Jack Ryan: Shadow Recruit

jack-ryan-chris-pineIntroduced through the books of Tom Clancy, and first encountered on-screen nearly a quarter of a century ago in The Hunt for Red October, the character of Jack Ryan has become a kind of secondary prize for actors who succeed as part of another franchise. This is a series that has now expanded to five films, while the character has been played by four different actors.

The series has seen a bizarre crossover where the people behind Han Solo, Indiana Jones, Batman, Daredevil and James T Kirk; characters loved by millions, are given the chance to try to infuse a degree of charm into a generic character without any discernible character traits. Ryan is anchored by a family relationship and defined purely by his role as an CIA analyst, a nondescript military career and his later participation in the CIA. There he somehow becomes part of plans to stop the advances of various different terrorist factions mainly from Russia, but also as far afield, as Columbia and even the IRA.

The latest entry sees a directorial effort by Kenneth Branagh, which I must admit caught my attention, as it followed his contribution to the interminable Marvel universe which has spewed across screens over the past 10 years. Branagh does bring some success in terms of character building, especially in the scenes between himself and Knightly. There is a sexual tension of a quality that the film does not deserve, and it casts a long shadow over the scenes between Pine and Knightly, which take the form of a nagging big sister complaining about her younger brother snooping about her room. There may have been a kiss, some romance, if there was it’s quickly forgotten.

jack-ryan-shadow-kenneth-branaghWe first encounter Jack Ryan as an Economics student in London on the day of the 9/11 attacks on the World Trade Center buildings. The tragic events provide some hitherto unrequired motivation which leads him to become a marine in Afghanistan. This is turn unfortunately leaves him temporally crippled following a helicopter crash, though under the care of Dr Cathy Muller (Keira Knightly) and more importantly under the eye of Thomas Harper (Kevin Costner) a recruitment man for the CIA who notices that Ryan has all the attributes to become a Shadow Agent. This being a role that will remain secret through his sheer lack of personality, not only from co-workers but also from Knightly, by way of creating some mild tension in their relationship for the purpose of the plot. So, with all the pieces in place, Ryan is sent to Wall Street where he uncovers unusual trading actions by Russian investors who have an altogether more sinister plan.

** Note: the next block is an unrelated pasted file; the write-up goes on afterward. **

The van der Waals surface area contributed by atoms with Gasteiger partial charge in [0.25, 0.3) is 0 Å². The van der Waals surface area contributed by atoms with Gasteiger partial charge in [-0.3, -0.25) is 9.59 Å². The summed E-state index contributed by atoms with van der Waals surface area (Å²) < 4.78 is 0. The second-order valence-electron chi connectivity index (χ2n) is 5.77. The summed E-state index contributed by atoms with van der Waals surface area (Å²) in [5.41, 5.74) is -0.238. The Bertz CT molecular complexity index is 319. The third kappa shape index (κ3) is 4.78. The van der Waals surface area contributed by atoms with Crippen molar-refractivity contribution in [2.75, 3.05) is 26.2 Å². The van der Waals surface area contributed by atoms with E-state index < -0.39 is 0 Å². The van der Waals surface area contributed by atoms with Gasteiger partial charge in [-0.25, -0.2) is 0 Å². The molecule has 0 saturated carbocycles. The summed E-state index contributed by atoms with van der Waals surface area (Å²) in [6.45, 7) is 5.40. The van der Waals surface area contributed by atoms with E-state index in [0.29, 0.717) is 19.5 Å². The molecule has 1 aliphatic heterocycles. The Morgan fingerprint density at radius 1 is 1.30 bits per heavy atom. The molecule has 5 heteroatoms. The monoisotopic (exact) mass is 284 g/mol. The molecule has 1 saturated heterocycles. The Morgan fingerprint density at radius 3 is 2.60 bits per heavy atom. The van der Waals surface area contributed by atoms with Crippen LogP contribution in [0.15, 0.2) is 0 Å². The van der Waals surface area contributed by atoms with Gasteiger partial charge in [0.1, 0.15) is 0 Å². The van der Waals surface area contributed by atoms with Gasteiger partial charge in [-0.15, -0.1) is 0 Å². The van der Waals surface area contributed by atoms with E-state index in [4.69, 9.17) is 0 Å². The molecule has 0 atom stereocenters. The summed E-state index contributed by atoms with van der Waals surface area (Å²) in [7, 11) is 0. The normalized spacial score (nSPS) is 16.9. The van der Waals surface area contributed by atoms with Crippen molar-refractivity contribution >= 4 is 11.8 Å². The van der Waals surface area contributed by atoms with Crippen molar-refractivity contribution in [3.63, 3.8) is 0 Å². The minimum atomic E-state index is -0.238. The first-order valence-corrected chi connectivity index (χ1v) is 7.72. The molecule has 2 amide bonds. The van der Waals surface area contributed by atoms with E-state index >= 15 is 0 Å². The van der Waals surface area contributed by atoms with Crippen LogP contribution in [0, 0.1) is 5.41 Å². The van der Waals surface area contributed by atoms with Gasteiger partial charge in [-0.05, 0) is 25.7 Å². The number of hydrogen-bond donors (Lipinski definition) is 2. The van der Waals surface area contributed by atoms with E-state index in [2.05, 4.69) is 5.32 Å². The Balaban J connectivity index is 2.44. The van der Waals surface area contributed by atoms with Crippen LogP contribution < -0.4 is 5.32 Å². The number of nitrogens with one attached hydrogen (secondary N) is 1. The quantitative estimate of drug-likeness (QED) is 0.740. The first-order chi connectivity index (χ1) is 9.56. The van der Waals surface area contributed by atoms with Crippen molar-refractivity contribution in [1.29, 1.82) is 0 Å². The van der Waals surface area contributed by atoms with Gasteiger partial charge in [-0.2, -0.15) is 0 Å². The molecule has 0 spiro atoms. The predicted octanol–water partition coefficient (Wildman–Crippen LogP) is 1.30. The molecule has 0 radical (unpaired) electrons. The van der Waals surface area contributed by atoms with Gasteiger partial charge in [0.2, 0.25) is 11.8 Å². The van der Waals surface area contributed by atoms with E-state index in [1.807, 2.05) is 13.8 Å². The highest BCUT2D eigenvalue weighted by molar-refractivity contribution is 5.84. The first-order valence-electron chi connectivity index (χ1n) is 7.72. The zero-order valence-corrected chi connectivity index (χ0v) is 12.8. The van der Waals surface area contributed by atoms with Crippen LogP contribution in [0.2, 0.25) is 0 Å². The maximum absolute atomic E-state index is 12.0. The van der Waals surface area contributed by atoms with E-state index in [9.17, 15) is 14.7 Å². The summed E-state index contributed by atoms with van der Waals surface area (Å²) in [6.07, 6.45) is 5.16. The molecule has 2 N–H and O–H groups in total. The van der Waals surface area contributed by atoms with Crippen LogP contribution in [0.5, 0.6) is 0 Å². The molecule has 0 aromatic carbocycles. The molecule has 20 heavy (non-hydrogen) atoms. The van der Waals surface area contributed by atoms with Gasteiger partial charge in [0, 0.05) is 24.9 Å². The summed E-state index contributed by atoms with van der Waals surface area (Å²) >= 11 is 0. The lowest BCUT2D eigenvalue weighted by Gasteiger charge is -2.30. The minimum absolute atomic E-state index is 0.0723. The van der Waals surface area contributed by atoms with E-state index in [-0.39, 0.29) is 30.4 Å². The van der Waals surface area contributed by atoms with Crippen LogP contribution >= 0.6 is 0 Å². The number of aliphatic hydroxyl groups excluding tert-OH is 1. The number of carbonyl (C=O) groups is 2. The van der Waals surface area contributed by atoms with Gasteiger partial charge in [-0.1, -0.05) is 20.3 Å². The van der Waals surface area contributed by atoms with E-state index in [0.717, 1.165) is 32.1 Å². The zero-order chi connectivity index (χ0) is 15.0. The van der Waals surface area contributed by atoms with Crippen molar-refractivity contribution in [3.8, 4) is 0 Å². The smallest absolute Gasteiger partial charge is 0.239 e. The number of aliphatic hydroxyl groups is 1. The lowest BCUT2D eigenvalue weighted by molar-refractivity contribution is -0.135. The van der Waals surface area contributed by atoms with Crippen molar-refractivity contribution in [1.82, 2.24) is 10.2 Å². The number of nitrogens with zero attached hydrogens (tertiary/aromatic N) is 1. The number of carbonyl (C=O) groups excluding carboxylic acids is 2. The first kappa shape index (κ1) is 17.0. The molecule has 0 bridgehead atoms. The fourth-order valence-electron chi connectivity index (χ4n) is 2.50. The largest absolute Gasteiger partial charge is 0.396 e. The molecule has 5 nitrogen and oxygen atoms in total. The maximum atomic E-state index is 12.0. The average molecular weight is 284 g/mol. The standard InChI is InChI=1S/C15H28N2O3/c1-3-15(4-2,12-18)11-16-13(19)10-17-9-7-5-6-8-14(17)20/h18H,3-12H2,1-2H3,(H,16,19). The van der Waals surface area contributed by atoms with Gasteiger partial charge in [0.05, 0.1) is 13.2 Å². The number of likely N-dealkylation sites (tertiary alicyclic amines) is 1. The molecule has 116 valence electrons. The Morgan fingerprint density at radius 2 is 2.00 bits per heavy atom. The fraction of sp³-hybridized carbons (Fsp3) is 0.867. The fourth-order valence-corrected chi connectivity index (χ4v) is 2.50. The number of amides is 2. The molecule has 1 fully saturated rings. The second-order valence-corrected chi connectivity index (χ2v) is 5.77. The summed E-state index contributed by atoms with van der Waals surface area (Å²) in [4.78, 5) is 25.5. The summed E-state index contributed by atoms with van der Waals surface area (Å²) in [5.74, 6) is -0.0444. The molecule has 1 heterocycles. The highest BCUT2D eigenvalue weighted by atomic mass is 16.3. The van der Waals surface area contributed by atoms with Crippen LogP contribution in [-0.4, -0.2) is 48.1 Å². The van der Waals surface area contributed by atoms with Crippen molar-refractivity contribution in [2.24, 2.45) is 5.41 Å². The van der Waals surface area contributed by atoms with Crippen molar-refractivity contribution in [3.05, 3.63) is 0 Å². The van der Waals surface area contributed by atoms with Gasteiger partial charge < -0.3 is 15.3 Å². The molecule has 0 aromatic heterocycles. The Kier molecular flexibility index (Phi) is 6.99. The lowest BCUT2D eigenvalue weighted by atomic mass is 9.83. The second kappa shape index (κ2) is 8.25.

If being asked to pick a specific problem with the film, it has to be that it is plain average. It achieves every mark it tries to hit with nothing more than satisfactory success. Apart from the aforementioned scenes with Branagh and Knightly, it’s too eager to provide the goods that it anticipates the audience want. Thus there is action, there is running, cars are driven fast, people run some more, very quick phone calls are made letting other characters know of developments in the plot and then there’s some more running. It is undemanding material which doesn’t ask much of the audience in terms of background to the financial mechanics of the plot nor the relationship between Russia and the Western World. This is especially highlighted in the numerous scenes of covert meetings between shadowy Russian politicians in snowy woods. We all know Russian politicians have now moved on considerably since the days of the Cold War and are upstanding citizens in public office concerned with progress and development? OK, don’t answer that one.

Branagh’s directorial record has softened in recent years to include the likes of a remake of Sleuth, Thor and now Shadow Recruit. In places, it can be seen that he brings gravitas to overblown superhero fare like Thor, but I struggled to see what his interest is in making Shadow Recruit, a by-the-numbers action thriller. He seems more comfortable as an actor and director in the dialogue driven scenes than in the action parts, which while they are thankfully CGI free, in turn they lack any sense of thrill and awe.

His next film, a reworking of Cinderella for Disney does give some insight into what his future intentions are. Maybe he just wants to make films that his kids will be interested in, and with that caveat added he might just have succeeded here.

David Brogan
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